Why every New Moon does not cause a Total Solar Eclipse
Since there’s a New Moon every 28 days, why doesn’t it eclipse the Sun every month?
The Moon orbits the Earth every 27.55 days (to be precise), so why doesn’t it block the Sun once every month? After all, during a New Moon the Moon is invisible, with only its back-side illuminated by the Sun, so it must be between the Earth and Sun, right?
Wrong, sadly. The Moon’s journey around Earth each moon-th is a bumpy ride, and the New Moon usually just misses the Sun.
That’s unfortunate for eclipse-chasers, because everything in the Solar System is generally flat. The planets — including Earth — all orbit the Sun on the same plane. If you viewed the Solar System from the outside, you would see the planets as pin-pricks of light in a line through the Sun. The Moon also orbits the Earth roughly on that same plane.
That plane is visible to us as the ecliptic (doesn’t that sound like a promising word for eclipse-chasers?), an imaginary line from the eastern horizon to the western horizon that represents the Sun’s apparent path through the sky. When the Moon crosses that line, you get an eclipse. That’s why it’s called the ecliptic.
If the Moon followed the ecliptic perfectly, we would expect to see both a solar and a lunar eclipse every month. It’s only when a New Moon crosses the ecliptic that a solar eclipse can occur, and a lunar eclipse only happens when a Full Moon crosses the ecliptic.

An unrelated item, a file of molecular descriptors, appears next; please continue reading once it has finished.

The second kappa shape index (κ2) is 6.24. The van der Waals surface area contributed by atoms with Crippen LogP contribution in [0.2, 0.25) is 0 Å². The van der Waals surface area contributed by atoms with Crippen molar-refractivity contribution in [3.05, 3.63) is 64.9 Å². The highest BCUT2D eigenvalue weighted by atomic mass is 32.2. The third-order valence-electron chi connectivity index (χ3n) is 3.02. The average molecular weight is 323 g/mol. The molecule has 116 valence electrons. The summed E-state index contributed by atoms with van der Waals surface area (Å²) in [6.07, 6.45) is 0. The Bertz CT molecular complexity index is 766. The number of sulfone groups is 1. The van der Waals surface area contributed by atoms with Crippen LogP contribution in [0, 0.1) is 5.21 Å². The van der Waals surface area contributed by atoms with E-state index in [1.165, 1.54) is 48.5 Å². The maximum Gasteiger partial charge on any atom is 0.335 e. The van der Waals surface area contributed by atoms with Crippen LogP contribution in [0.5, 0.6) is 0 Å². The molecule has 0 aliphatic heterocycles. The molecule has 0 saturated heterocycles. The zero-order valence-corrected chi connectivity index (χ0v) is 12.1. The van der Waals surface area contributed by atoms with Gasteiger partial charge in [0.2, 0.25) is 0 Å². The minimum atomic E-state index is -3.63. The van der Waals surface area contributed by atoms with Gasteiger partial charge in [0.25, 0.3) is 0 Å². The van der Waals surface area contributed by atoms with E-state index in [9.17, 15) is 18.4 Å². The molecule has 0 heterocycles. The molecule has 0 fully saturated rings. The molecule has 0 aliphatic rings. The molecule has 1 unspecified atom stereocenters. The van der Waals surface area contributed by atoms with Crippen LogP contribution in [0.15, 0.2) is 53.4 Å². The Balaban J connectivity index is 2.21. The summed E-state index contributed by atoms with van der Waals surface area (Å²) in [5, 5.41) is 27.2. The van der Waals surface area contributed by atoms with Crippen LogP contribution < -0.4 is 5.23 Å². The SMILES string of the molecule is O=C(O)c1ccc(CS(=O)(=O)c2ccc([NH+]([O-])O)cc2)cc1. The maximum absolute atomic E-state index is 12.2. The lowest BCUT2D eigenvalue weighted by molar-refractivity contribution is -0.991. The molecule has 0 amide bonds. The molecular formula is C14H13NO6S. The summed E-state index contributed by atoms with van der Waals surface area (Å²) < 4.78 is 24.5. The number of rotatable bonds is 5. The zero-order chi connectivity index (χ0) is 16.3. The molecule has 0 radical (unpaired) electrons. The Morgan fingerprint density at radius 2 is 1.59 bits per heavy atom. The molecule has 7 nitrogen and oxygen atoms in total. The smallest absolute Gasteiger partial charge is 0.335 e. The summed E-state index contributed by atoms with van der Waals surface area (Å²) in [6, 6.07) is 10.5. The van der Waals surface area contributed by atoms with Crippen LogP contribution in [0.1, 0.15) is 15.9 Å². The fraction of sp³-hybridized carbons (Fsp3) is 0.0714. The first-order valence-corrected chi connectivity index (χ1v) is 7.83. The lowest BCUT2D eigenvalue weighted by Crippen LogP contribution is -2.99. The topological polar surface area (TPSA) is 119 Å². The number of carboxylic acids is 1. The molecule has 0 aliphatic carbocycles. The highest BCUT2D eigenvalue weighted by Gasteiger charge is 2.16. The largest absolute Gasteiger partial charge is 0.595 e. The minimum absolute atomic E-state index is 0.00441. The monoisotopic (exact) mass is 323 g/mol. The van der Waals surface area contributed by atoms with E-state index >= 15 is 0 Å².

Sadly, the Moon’s orbit is tilted as well as wobbly, so it passes through the ecliptic only occasionally. It’s elliptical orbit also means that the Moon varies in distance from Earth, from about 363,000 km to 405,000 km. If a new Moon crosses the ecliptic while its furthest away, an Annular Total Eclipse — a so-called Ring of Fire — occurs. Pretty cool, but it does not get dark, and nor can you take-off your solar eclipse safety glasses.
But a Total Solar Eclipse can only occur when the apparent size of the Moon is exactly the same as the apparent size of the Sun, AND it crosses the ecliptic. Despite the Sun being 400 times larger, it’s also 400 times further from Earth — and that’s the celestial coincidence eclipse-chasers treasure.
And that is why a Total Solar Eclipse is so rare. Luckily, there’s a big one coming; on Monday, August 21, 2017, the Moon’s shadow will take 90 minutes to race across the USA from coast-to-coast — Oregon to South Carolina — for the first time since 1918, giving a glimpse to anyone standing on or near the Line of Totality.
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